Doing fine & heading for recession: Economic confusion reigns in post-Brexit Britain
The Markit Purchasing Managers’ Index (PMI) released on Friday shows a slump from 52.5 to 47.7, suggesting Britain’s economy has been hit hard by the Brexit vote and stoking recession fears.
UK PMI took a wallop post referendum. Lowest composite since April 2009 when economy was still reeling from crisis pic.twitter.com/b09TC4ftY1— Marcus Wright (@MarcusEconomics) July 22, 2016
That weaker sterling might already be lending a hand - new export orders at their highest in almost two years. PMIs pic.twitter.com/4fJh7atX9U— Marcus Wright (@MarcusEconomics) July 22, 2016
The index is an indicator of the economic health of the manufacturing sector, based on new orders, inventory levels, production, supplier deliveries and the employment environment.
A reading under 50 is widely defined as recession territory.
Markit says the PMI shows Britain’s economy is shrinking at its fastest pace since the financial crisis.
Ok very simply, for confused folk .... 1. Sharp fall of PMI into of leading indicator of GDP (dark blue line) pic.twitter.com/OZwf2bxPzz— Faisal Islam (@faisalislam) July 22, 2016
“July saw a dramatic deterioration in the economy, with business activity slumping at the fastest rate since the height of the global financial crisis in early-2009,” Markit economist Chris Williamson told the Guardian.
“The downturn, whether manifesting itself in order to book cancellations, a lack of new orders or the postponement or halting of projects, was most commonly attributed in one way or another to ‘Brexit.’”
Though we did see signs of confidence starting to lift later into the month as the new government took shape https://t.co/eQzKGOAbT7— Chris Williamson (@WilliamsonChris) July 22, 2016
Zach Witton, deputy chief economist at manufacturers’ organisation EEF, told the Guardian Westminster needs to take action fast.
“The very sharp pause in activity indicates that manufacturers have reacted to the shock of the referendum result by adopting a wait-and-see approach.
“A key question is how long this will be sustained, as a failure to restart activity will have implications for their appetite for investment and recruitment, and thus have an implication for the real economy.”
PMIs prob a little pessimistic. Got a govt now & initial shock prob dragged down. -0.4% growth in Q3 unlikely, but negative very possible.— (((Duncan Weldon))) (@DuncanWeldon) July 22, 2016
However, the Bank of England on Thursday reported “no clear evidence” of a post-Brexit slump in its first monthly assessment of the impact of the EU referendum on June 23.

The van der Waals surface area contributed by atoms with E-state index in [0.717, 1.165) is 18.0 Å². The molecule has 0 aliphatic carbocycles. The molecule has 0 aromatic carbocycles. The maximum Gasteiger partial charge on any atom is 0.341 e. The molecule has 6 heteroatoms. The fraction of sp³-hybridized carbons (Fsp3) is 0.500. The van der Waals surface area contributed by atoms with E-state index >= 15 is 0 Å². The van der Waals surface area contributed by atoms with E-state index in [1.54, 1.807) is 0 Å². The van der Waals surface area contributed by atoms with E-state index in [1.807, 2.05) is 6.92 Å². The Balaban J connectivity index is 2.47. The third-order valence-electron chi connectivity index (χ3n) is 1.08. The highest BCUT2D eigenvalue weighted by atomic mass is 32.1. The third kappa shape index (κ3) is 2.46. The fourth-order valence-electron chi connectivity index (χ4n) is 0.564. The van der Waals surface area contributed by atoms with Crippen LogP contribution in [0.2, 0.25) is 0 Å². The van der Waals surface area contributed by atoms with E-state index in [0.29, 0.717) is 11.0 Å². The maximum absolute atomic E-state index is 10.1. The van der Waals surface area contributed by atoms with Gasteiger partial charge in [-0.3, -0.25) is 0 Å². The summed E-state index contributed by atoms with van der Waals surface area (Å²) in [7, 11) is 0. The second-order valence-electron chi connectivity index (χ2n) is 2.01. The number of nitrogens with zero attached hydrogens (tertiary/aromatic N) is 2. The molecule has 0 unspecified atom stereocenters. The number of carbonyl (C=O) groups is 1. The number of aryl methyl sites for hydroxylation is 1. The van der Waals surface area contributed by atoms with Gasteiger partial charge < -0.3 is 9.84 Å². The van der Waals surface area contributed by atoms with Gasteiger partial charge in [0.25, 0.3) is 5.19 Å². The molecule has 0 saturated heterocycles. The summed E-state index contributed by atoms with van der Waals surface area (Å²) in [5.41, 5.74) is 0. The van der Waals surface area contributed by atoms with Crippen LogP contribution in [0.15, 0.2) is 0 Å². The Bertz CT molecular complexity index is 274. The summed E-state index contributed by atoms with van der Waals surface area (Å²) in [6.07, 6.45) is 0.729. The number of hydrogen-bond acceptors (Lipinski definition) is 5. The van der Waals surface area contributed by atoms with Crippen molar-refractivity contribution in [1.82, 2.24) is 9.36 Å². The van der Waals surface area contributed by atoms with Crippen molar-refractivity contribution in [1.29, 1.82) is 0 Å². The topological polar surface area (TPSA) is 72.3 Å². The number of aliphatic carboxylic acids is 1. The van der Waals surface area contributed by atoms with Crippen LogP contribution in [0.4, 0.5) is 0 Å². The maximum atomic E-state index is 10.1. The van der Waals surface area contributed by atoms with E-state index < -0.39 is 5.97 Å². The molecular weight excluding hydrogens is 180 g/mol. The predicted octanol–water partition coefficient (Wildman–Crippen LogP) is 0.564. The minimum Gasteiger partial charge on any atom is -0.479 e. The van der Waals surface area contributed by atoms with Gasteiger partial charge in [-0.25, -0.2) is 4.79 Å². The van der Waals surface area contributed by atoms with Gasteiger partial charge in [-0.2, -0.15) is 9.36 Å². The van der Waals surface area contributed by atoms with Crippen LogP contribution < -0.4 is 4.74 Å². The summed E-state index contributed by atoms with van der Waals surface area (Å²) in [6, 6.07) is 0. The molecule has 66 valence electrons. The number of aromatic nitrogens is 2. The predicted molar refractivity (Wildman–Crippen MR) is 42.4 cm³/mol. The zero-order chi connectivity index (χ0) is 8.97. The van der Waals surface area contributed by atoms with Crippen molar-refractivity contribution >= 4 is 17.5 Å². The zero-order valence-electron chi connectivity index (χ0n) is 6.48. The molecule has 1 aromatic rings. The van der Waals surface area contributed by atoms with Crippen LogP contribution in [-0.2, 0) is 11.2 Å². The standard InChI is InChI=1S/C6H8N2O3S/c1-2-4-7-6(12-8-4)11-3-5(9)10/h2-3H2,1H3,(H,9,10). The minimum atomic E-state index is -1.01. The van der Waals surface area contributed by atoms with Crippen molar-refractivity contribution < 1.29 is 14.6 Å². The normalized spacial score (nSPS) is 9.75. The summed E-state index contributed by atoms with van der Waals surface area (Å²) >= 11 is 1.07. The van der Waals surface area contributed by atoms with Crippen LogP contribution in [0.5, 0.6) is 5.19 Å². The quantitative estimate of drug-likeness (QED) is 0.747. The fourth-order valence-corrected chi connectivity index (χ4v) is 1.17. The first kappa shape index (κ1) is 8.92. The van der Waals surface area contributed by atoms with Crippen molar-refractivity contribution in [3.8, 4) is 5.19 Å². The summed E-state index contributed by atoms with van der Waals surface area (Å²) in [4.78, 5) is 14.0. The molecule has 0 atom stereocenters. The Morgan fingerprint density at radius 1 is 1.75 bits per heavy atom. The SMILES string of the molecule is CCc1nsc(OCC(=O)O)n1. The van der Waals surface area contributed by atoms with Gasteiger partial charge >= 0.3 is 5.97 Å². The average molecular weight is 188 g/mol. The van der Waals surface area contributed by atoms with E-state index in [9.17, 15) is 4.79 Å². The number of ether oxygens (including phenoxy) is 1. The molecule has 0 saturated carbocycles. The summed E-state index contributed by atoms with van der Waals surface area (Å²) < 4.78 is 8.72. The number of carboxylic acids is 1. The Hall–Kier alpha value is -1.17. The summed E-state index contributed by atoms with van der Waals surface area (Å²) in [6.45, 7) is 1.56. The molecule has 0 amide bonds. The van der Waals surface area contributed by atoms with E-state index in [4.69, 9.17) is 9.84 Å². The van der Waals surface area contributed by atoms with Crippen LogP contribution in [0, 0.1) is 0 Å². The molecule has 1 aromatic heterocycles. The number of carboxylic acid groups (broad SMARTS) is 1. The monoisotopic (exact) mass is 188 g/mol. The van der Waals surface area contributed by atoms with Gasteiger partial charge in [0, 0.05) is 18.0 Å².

It said most companies were adopting a “business-as-usual” approach and were not cutting back on investment or hiring, and the housing market was proving more resilient than had been thought.
The FTSE 100 closed at its highest level in 11 months on Thursday and sterling jumped almost a cent against the dollar after the Bank’s report and the publication of new job figures.
On Wednesday, it was announced that the UK’s unemployment rate fell below 5 percent in May, hitting its lowest rate since 2005, according to the Office for National Statistics.
According to think tank Resolution Foundation the “only certainty in relation to the UK at the moment is that things look very uncertain.”
It says in the longer-term, much will depend on just what Brexit ends up meaning.
In the shorter term, it says, most economists expect some form of demand-led slow-down, with general business and consumer uncertainty pulling back on investment and spending, and sharp falls in sterling pushing inflation higher over the next 12 months, squeezing incomes.
Resolution Foundation has made some predictions for the next year based on data currently available.
It says it appears there will be a slowdown in growth, a squeeze on earnings, falling employment, a deterioration of public finances, and it is possible inflation could pass the Bank of England’s 2 percent target next year.
But it says those forecasts are likely to change.
“The one thing we can know for sure is that these forecasts will be wrong, with all of the numbers likely to change significantly over the coming weeks and months.
“Forecasting is an imprecise exercise at the best of times: the current heightened uncertainty means that we should take these early responses with a larger dose of salt than usual.”